Aaron Woods, 15, and his 8-year-old sister Skyler are, like all the kids here, trying to impress "Mister Terry."
Forty-two year old Terry Lansdell, a professional rider for 15 years, runs the program.
Every one of the bikes is donated, and they often show years of neglect.
"We have rusty bikes," Lansdell said. "We have dusty bikes. We like dusty bikes."
Volunteers recycle them. Some are sold, and the profits pay not to give kids a bike, but to let them earn one. In six hours of required classes, they learn the bike's parts and how they work - and safety.
Over three years, 200 kids have left with a bike. Often they are from families like Aaron and Skyler's, struggling financially.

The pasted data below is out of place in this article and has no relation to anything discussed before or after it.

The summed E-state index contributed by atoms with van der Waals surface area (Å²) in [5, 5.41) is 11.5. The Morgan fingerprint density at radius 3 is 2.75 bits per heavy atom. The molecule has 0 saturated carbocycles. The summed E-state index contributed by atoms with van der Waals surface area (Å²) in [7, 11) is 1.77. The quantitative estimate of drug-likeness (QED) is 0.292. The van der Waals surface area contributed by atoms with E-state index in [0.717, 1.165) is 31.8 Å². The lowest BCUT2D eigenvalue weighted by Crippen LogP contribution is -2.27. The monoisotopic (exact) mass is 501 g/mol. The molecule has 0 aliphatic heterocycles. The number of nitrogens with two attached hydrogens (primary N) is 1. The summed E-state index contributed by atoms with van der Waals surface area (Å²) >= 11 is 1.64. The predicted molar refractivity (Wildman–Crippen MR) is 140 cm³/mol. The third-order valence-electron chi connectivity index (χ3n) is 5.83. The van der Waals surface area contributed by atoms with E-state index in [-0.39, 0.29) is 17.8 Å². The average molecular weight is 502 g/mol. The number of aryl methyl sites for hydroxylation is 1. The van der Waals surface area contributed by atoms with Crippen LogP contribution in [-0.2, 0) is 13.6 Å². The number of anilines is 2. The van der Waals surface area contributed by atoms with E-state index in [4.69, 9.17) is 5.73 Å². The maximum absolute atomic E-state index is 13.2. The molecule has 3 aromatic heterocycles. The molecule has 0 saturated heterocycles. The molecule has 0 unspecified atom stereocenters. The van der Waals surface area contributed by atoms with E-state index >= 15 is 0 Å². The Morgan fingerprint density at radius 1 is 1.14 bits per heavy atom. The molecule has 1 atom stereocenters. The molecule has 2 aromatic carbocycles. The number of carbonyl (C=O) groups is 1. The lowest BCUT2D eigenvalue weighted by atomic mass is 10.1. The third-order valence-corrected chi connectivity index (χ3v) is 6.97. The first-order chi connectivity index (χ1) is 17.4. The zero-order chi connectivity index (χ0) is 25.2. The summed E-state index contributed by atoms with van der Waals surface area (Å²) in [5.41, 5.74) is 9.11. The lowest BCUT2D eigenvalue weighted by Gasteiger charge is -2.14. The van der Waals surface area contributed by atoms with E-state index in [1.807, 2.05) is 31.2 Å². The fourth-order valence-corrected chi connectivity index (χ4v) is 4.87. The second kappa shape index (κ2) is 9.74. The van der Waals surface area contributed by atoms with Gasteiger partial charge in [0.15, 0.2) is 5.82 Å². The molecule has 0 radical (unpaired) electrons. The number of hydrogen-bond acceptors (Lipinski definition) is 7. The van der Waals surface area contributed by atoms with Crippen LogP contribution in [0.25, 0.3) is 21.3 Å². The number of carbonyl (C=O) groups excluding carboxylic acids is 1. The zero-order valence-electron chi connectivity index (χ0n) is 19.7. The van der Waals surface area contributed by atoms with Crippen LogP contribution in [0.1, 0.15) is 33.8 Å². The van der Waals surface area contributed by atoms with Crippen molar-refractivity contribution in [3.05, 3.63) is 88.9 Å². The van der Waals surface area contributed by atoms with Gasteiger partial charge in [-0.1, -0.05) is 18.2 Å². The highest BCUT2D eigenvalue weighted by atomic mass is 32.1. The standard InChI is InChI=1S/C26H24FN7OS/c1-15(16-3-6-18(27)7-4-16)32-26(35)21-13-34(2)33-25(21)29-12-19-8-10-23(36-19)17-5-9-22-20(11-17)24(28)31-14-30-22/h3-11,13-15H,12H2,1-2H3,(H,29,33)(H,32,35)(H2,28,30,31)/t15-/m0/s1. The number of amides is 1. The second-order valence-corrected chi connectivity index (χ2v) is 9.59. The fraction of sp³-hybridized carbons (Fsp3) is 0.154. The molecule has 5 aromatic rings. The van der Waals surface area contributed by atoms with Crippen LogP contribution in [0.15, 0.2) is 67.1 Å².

"Money is a factor," said Corrender Tabron, their mother.
"And without this program, would they have bikes?" Strassmann asked.
"No," she said.
But Skyler does.
"This is just perfect," said Aaron, scoping out a bike.
"Like a grown man looks at a car. He says, 'Hey man, that's my car. I worked and paid for that car.' That's the same thing for this bike I'm getting," Aaron said.
Pride in ownership - it's also the lesson Lansdell is teaching.
"And to see them ride for the first time? That's good stuff, that's why I'm here," Lansdell said.